David Holder's One-Eyed Iowa Buck

Big Game,White-Tailed Deer


David Holder's One-Eyed Iowa Buck

Posted 2020-01-01T13:02:00Z  by  Darron McDougal

Realtree pro staffer gets a rare second chance at a world-class whitetail

Rack Report Details
Buck:179 6/8 inches
Time of Year:November 13, 2019
Place:Madison County, Iowa
Weapon: Bear bow  Bowhunting 

Realtree pro staffer David Holder capitalized on a second chance to shoot his target buck as it trailed a doe by his well-placed stand. (Photo courtesy of David Holder)

When a bowhunter moves to Iowa, it's usually because of the state's giant whitetails. But Realtree pro staffer David Holder moved from Great Falls, Montana, to Winterset, Iowa, for another reason. My wife, Karin, is a financial advisor with Edward Jones, and her work instigated the move, Holder says. We lived in Montana for almost 20 years, but felt that being centrally located in the United States would be ideal. David and Karin are also co-owners and hosts of the show Raised Hunting.

Following his move to Iowa, Holder began assembling a catalog of properties where he could chase big deer. We own a few properties and have also gained access to some other small properties, he says. The largest piece we own is 80 acres. We live on a 50-acre property, and we own another separate 40 acres. We lease a couple others, but nothing large. We also knocked on doors and gained permission on properties where other people are hunting, coordinating with them so that we aren't competing with one another.

Holder's home property served as the hunting grounds for a buck nicknamed Juice. The deer earned his name after a tremendous jump in antler growth between 3 1/2 and 4 1/2 years old.

We'd known about Juice since he was 3 1/2, Holder says. But I wasn't seeing him as regularly in 2019 as I had in the past. Still, I knew of him and sort of understood his pattern. So, I put a couple of new stands up. I felt that when the conditions were right, those stands were right where I needed to be.

Interestingly, the deer lost his eye in 2018 — a year prior to shooting him. Last season, I filmed him one morning and both eyes were fine," Holder said. "The following afternoon, his eye was swollen shut. That was approximately one year prior to me shooting him."

Although the one-eyed buck was primarily a nighttime visitor to Holder's trail cameras, he captured this daytime image of the bruiser on November 1. (Photo courtesy of David Holder)

Fast forward nearly 12 months, and Holder got his first chance at Juice on November 7. The buck chased a doe right underneath his stand. Holder couldn't get a shot, but told his cameraman that Juice would be back.

Sure enough, the doe returned 10 minutes later, Holder says. He was right behind her. He offered a tiny little window. At the same moment I released, he started walking, which we verified by reviewing the footage. On top of that, I rushed the shot. I've been bowhunting a long time, but that buck gave me buck fever for sure. Even though we were filming the hunt, we couldn't determine if the arrow entered the ribs or merely grazed his belly.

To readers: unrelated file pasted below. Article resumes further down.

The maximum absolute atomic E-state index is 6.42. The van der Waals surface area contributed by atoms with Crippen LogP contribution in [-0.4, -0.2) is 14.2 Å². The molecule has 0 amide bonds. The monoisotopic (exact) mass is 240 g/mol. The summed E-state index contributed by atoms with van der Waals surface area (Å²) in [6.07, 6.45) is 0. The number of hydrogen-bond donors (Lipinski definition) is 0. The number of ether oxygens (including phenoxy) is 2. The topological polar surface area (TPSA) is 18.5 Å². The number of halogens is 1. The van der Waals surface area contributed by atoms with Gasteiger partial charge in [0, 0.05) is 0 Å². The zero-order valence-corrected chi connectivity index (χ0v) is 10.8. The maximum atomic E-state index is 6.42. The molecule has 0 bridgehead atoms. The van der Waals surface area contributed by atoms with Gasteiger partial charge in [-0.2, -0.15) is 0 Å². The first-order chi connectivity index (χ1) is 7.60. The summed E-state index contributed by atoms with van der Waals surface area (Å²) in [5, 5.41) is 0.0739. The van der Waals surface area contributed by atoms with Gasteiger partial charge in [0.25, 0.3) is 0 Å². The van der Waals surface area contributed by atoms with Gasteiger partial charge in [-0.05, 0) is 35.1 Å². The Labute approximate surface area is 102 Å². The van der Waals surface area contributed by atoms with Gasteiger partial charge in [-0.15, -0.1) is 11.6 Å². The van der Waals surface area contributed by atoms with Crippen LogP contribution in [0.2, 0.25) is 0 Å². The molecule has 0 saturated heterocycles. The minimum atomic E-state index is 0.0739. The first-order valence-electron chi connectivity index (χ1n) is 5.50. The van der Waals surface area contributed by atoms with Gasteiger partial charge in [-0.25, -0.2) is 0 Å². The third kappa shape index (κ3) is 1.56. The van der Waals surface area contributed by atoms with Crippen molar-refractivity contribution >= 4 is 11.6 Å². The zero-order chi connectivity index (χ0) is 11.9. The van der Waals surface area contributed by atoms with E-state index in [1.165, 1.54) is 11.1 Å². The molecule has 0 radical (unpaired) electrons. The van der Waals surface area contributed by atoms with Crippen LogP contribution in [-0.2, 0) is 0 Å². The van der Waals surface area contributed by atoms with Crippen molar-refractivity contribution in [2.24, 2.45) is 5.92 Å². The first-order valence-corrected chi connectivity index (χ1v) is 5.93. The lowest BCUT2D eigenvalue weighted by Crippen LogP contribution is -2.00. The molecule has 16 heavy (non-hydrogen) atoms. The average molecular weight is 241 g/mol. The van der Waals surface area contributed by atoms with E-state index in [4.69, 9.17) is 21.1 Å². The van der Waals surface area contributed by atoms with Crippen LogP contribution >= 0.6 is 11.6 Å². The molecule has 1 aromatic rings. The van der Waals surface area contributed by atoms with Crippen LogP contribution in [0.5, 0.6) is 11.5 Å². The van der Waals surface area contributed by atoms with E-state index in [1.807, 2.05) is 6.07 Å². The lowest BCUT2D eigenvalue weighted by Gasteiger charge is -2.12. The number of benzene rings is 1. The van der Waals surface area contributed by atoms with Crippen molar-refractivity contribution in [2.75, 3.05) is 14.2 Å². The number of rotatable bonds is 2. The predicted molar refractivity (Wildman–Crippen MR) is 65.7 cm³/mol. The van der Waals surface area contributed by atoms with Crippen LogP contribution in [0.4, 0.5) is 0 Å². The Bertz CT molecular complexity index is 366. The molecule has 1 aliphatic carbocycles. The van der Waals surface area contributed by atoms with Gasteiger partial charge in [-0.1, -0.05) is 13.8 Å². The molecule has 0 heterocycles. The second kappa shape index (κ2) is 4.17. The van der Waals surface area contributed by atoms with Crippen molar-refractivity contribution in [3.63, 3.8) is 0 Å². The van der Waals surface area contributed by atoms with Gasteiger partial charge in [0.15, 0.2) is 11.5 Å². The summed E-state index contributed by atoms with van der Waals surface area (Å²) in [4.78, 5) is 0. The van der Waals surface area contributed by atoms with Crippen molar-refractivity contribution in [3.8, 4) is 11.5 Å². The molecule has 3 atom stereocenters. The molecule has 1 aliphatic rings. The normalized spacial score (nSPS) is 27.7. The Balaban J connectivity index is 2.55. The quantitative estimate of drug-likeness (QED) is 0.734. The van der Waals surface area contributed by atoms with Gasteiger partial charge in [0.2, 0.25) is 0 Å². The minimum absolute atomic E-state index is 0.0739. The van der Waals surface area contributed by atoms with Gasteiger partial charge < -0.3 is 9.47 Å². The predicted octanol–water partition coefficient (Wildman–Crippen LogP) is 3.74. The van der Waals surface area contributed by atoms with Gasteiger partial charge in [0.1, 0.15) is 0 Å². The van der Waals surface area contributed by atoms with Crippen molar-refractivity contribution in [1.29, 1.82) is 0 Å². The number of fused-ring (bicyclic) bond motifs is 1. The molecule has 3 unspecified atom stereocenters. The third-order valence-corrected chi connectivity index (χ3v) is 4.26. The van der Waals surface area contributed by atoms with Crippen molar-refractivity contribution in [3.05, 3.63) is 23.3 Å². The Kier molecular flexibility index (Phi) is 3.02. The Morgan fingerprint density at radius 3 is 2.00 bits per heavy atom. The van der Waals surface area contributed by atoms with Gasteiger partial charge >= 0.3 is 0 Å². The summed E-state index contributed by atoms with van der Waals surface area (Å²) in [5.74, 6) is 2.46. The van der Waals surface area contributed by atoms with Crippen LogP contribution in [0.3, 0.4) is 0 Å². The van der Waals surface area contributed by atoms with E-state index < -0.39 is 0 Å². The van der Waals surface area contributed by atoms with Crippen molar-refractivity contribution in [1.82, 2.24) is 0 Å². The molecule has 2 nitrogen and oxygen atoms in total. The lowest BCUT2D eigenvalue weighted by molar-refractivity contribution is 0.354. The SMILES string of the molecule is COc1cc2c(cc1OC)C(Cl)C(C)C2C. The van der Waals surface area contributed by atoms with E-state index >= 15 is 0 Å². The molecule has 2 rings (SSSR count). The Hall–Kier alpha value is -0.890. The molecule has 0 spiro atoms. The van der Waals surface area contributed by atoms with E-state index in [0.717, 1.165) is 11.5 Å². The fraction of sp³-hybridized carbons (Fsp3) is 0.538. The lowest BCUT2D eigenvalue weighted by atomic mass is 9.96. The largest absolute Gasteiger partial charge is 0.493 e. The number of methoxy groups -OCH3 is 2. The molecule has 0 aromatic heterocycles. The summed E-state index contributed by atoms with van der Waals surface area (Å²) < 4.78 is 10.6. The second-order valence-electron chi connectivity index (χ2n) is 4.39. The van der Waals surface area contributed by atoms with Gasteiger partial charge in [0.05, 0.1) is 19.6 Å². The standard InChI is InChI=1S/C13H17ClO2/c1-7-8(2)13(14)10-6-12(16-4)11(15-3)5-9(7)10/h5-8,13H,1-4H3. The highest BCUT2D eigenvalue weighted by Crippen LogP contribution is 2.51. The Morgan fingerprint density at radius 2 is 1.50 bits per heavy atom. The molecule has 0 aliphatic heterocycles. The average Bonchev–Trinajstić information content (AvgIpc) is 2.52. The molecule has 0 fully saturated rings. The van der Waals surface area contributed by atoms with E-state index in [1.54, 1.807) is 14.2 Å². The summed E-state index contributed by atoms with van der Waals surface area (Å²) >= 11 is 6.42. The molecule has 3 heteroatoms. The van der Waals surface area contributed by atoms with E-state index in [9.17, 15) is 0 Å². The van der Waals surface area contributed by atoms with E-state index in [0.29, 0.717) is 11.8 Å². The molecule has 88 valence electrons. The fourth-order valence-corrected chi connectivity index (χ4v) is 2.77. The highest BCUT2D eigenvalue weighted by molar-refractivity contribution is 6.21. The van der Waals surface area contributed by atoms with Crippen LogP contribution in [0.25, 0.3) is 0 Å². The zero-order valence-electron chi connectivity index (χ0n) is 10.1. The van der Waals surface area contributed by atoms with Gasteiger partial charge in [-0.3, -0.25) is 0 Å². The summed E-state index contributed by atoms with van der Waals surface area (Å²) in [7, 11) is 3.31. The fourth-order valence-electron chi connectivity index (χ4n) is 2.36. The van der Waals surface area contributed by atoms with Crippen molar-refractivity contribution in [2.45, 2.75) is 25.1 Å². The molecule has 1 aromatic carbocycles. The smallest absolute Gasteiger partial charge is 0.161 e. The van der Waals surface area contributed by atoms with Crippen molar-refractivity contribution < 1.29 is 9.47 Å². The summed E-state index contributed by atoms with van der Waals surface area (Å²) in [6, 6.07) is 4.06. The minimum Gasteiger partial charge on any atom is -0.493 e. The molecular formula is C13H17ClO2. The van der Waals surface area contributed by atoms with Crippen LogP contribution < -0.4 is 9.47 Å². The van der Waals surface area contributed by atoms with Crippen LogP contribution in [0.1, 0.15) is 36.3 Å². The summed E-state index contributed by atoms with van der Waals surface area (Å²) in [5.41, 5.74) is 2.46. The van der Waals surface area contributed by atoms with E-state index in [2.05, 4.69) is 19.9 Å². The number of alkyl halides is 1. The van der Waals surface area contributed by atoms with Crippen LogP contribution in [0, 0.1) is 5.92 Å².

Holder waited until the next day to start searching. The blood trail was faint and lasted for 150 yards before disappearing. After lots of effort without finding any more clues to the buck's whereabouts, he concluded that the buck was OK and would likely reappear on trail camera within a week. If it didn't, he'd take his already-extensive search to the next level.

Low and behold, I got a picture of the buck two nights later, Holder says. I knew I was back in business, because he was chasing a doe in the photo. He wasn't hurt at all.

On November 13, Holder climbed back in the stand with Juice on his mind.

My son, Warren, was my cameraman, Holder says. I whispered to him that it didn't feel like a 'deer day.' It was overcast and quite windy. I was wrong. We saw our first deer before daylight. And the deer sightings continued. Juice was the 11th buck we encountered. Interestingly, all of the deer except him traveled downwind. Juice always comes from west of our setup, and he did exactly that.

Around 8:50 a.m., the giant deer chased a doe right toward the father-son duo.

We honestly got only 26 seconds of pre-roll footage, he says. The doe came right in to 23 yards, and when Juice entered my lane, it took three mouth grunts to stop him. I was virtually yelling at him.

Once again, the buck offered a small window of opportunity.

He was close enough that I felt confident I could put my arrow right where I wanted to, Holder says. After making a non-lethal hit six days prior, I told myself not to do that again.

But he still hit the deer a little farther back than he wanted. Playing it safe, they backed out for a few hours.

After harvesting the world-class whitetail, David Holder took these closeups to display the buck's missing left eyeball. Interestingly, he saw and filmed the buck the day before and the day after he lost the eyeball. (Photos courtesy of David Holder)

When they returned to search for the deer, they found the buck had expired about 200 yards from the point of impact.

When my son spotted Juice at the end of the blood trail, he hollered, Holder says. They weren't far from the neighboring property, owned by another hunter with whom Holder is on good terms. My neighbor texted me saying, 'I guess I can get down. It sounds like somebody killed the deer I was hunting based on the holler I just heard.' I didn't know it, but he was hunting only about 300 yards away. It was kind of funny.

Holder's buck gross scores 169 6/8 inches as a mainframe 8-pointer. If you add the 10 inches of abnormal points, it stretches the tape to 179 6/8. That should keep a smile on Holder's face until his focus shifts to a new buck next season.

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